‘The trouble with the British is that they want European–level services with US levels of tax.’ This quotation, fromWall Street Journalcoverage of the UK General Election of 2001, was used by Howard Glennerster (2003, p 199) to illustrate one of the besetting difficulties facing UK policy makers. The problem is that, in reality, ‘someone has to pay’, as he headlined an early section of his book onUnderstanding the Finance of Welfare. Pensions policy, and the current debate on how we cope with future pressures on pensions, illustrate both the difficulties associated with what may be unrealistic...

    • TWELVE Distributing resources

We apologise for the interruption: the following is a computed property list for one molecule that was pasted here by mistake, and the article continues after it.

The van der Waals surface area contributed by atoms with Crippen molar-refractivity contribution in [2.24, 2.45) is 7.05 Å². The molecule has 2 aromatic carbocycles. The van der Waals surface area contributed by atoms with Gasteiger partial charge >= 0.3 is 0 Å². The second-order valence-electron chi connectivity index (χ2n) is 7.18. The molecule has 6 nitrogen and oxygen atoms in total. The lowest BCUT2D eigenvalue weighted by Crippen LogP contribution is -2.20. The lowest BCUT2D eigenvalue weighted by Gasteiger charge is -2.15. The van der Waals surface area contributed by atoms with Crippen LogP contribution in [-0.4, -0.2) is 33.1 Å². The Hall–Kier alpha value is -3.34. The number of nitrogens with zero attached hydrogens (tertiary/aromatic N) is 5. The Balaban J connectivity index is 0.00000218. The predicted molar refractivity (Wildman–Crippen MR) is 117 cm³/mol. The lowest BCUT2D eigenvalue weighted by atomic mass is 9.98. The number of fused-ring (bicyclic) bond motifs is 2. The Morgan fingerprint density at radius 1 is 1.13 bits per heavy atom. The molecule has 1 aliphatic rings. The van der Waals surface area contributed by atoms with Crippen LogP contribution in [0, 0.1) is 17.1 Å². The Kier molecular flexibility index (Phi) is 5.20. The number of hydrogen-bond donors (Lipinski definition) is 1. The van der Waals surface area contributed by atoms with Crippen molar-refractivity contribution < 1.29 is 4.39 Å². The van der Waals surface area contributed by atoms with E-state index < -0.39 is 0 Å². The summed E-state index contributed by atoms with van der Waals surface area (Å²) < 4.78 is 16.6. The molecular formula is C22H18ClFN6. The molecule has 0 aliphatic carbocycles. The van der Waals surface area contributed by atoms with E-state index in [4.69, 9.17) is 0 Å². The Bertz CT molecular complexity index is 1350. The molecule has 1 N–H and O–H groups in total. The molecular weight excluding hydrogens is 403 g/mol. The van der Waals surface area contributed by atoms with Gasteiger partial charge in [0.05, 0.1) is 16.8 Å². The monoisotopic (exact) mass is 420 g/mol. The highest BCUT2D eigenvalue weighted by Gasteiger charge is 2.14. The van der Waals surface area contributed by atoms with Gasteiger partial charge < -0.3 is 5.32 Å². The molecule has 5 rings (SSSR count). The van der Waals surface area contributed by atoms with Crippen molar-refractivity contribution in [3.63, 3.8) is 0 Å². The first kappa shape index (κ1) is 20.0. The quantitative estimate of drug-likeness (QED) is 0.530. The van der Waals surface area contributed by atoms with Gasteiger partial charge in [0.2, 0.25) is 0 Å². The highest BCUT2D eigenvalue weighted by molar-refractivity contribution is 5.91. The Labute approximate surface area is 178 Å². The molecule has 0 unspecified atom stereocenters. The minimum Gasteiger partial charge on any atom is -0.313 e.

(pp. 245-264)
      Tony Travers

      The distribution of resources within the British welfare state has a profound effect on the provision of services from place to place and from individual to individual (see Chapter Ten). During the 20th and 21st centuries, British governments and social scientists have debated, evolved and analysed systems of resource distribution that are at least as sophisticated as any used within other developed democracies. As a result of such policy evolution, the research community (if not politicians) in Britain is relatively well equipped to devise and administer distribution systems with particular social or economic objectives.

      However, there is evidence that policy...

  10. Appendix: Bibliography of Howard Glennerster’s publications
    (pp. 265-276)
  11. Index
    (pp. 277-286)